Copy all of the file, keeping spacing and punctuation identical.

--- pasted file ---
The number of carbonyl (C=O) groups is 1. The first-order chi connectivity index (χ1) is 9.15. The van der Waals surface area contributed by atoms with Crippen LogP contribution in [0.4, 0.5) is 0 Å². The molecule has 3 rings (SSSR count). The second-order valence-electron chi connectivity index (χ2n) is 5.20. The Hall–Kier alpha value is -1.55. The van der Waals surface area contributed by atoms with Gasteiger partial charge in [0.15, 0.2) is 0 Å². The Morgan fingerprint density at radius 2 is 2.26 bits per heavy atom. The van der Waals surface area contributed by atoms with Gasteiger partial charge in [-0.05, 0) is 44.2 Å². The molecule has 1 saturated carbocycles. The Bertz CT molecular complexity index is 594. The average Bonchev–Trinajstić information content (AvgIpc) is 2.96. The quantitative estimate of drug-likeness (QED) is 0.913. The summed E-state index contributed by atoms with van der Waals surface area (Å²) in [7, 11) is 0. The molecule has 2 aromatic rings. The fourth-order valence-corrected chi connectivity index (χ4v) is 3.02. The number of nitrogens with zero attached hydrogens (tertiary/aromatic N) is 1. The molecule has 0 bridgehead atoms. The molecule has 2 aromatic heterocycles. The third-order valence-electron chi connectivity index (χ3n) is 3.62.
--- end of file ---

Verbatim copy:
The number of carbonyl (C=O) groups is 1. The first-order chi connectivity index (χ1) is 9.15. The van der Waals surface area contributed by atoms with Crippen LogP contribution in [0.4, 0.5) is 0 Å². The molecule has 3 rings (SSSR count). The second-order valence-electron chi connectivity index (χ2n) is 5.20. The Hall–Kier alpha value is -1.55. The van der Waals surface area contributed by atoms with Gasteiger partial charge in [0.15, 0.2) is 0 Å². The Morgan fingerprint density at radius 2 is 2.26 bits per heavy atom. The van der Waals surface area contributed by atoms with Gasteiger partial charge in [-0.05, 0) is 44.2 Å². The molecule has 1 saturated carbocycles. The Bertz CT molecular complexity index is 594. The average Bonchev–Trinajstić information content (AvgIpc) is 2.96. The quantitative estimate of drug-likeness (QED) is 0.913. The summed E-state index contributed by atoms with van der Waals surface area (Å²) in [7, 11) is 0. The molecule has 2 aromatic rings. The fourth-order valence-corrected chi connectivity index (χ4v) is 3.02. The number of nitrogens with zero attached hydrogens (tertiary/aromatic N) is 1. The molecule has 0 bridgehead atoms. The molecule has 2 aromatic heterocycles. The third-order valence-electron chi connectivity index (χ3n) is 3.62.